• TR601, TR602, TR605, and TR606, originally 2SA726 (2SA493 on my board), with Fairchild KSA992.
  • TR603 and TR604, originally 2SC1313 (2SC1000 on my board), with Fairchild KSC1845.

While inspecting this board I have found out the level of dirt on it was unbearable for my tastes. Thus, I have decided to attempt a full scale clean-up. This means everything must go off first. Then I will use isopropyl alcohol to clean the old dirt that embedded itself within the flux. Next, follows the re-planting of all the parts on the clean printed circuit board.

I have removed the components halfway through.

Then I have thoroughly cleaned the pads.

All shiny and clean.

Replanting the various passive parts is a boring work.

One channel is done.

Both channels are done.

Solder side is looking good as well.

While electronics can and do work with serious amounts of dirt on them, I like to see clean units. This is better for future service and maintenance operations. And I also recognize the smell of dirty electronics. This is a no-no situation. Thus, I have performed this complicated cleanup operation.

F-2045 Tone Control Board Restoration

This board was the most complicated to work on of them all. This is because of wire forest that is soldered directly on the solder-side of the board. I had to tag all the wires first so that I will know where they connect. There is a handful of capacitors and a eight small signal transistors that are subject to replace. This printed circuit board was not that dirty. But since I took a no-reserve disassemble and clean-all operation, I have removed it as well. Naturally every electronic part had to go off the board, get cleaned up then re-planted.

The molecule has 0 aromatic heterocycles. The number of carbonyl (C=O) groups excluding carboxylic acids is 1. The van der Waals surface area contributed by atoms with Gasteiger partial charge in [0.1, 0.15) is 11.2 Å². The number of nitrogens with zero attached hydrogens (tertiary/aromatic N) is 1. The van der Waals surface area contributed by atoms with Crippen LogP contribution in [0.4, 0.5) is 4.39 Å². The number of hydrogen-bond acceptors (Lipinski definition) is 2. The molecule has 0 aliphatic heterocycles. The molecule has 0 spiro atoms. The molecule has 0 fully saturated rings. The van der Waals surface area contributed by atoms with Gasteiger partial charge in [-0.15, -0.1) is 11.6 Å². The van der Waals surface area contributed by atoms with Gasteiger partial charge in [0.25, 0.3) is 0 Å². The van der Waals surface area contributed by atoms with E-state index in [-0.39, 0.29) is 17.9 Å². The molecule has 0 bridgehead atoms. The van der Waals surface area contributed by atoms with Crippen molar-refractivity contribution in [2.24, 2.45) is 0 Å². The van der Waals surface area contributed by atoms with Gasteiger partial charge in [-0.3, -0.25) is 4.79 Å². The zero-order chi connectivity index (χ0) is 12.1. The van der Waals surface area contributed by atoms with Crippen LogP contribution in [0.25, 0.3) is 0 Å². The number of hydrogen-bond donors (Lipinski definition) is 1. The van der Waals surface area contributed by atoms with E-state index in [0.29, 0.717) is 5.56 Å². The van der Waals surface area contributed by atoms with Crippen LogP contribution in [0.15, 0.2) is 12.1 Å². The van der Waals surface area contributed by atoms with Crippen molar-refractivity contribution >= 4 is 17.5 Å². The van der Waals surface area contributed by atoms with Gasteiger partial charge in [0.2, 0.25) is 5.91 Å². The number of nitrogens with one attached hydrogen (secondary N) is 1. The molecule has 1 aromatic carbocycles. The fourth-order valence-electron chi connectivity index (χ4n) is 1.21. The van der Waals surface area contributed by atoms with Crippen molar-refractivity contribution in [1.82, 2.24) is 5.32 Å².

Here is a picture of this board prior to servicing.

C703 and C704 were rated 47 uF / 16 V and were replaced with Nichicon KZ series parts rated 47 uF / 25 V. C707 and C708, rated 33 uF / 16 V were replaced with Nichicon KZ MUSE series capacitors rated the same as the originals. Coupling capacitors C709 and C710 were rated 4.7 uF / 50 V and were replaced with same rating Nichicon ES series bipolar parts. C717, C718, C725, and C726 were 1 uF / 50 V polarized capacitors. I have replaced these with Panasonic stacked film 1 uF / 50 V capacitors. C719, C720, C723, and C724 were 10 uF / 16 V and were replaced with 10 uF / 50 V Nichicon FG series parts. All transistors were replaced with modern Fairchild parts, hFE matched as follows.